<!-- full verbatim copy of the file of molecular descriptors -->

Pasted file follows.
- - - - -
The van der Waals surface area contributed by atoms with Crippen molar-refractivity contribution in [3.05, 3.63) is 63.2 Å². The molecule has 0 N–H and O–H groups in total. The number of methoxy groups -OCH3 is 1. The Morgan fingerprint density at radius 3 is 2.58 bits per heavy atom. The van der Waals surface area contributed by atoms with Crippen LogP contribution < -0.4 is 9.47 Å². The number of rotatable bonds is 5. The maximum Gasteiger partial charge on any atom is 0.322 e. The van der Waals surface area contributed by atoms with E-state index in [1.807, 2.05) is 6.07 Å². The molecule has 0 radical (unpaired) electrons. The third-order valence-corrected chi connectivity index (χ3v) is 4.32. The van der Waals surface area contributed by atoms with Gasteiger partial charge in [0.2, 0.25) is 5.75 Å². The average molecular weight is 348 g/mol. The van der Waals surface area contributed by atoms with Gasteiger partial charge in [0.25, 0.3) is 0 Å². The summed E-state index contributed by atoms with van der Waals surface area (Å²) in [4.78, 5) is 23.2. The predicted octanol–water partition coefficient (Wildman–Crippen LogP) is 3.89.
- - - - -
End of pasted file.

The van der Waals surface area contributed by atoms with Crippen molar-refractivity contribution in [3.05, 3.63) is 63.2 Å². The molecule has 0 N–H and O–H groups in total. The number of methoxy groups -OCH3 is 1. The Morgan fingerprint density at radius 3 is 2.58 bits per heavy atom. The van der Waals surface area contributed by atoms with Crippen LogP contribution < -0.4 is 9.47 Å². The number of rotatable bonds is 5. The maximum Gasteiger partial charge on any atom is 0.322 e. The van der Waals surface area contributed by atoms with E-state index in [1.807, 2.05) is 6.07 Å². The molecule has 0 radical (unpaired) electrons. The third-order valence-corrected chi connectivity index (χ3v) is 4.32. The van der Waals surface area contributed by atoms with Gasteiger partial charge in [0.2, 0.25) is 5.75 Å². The average molecular weight is 348 g/mol. The van der Waals surface area contributed by atoms with Gasteiger partial charge in [0.25, 0.3) is 0 Å². The summed E-state index contributed by atoms with van der Waals surface area (Å²) in [4.78, 5) is 23.2. The predicted octanol–water partition coefficient (Wildman–Crippen LogP) is 3.89.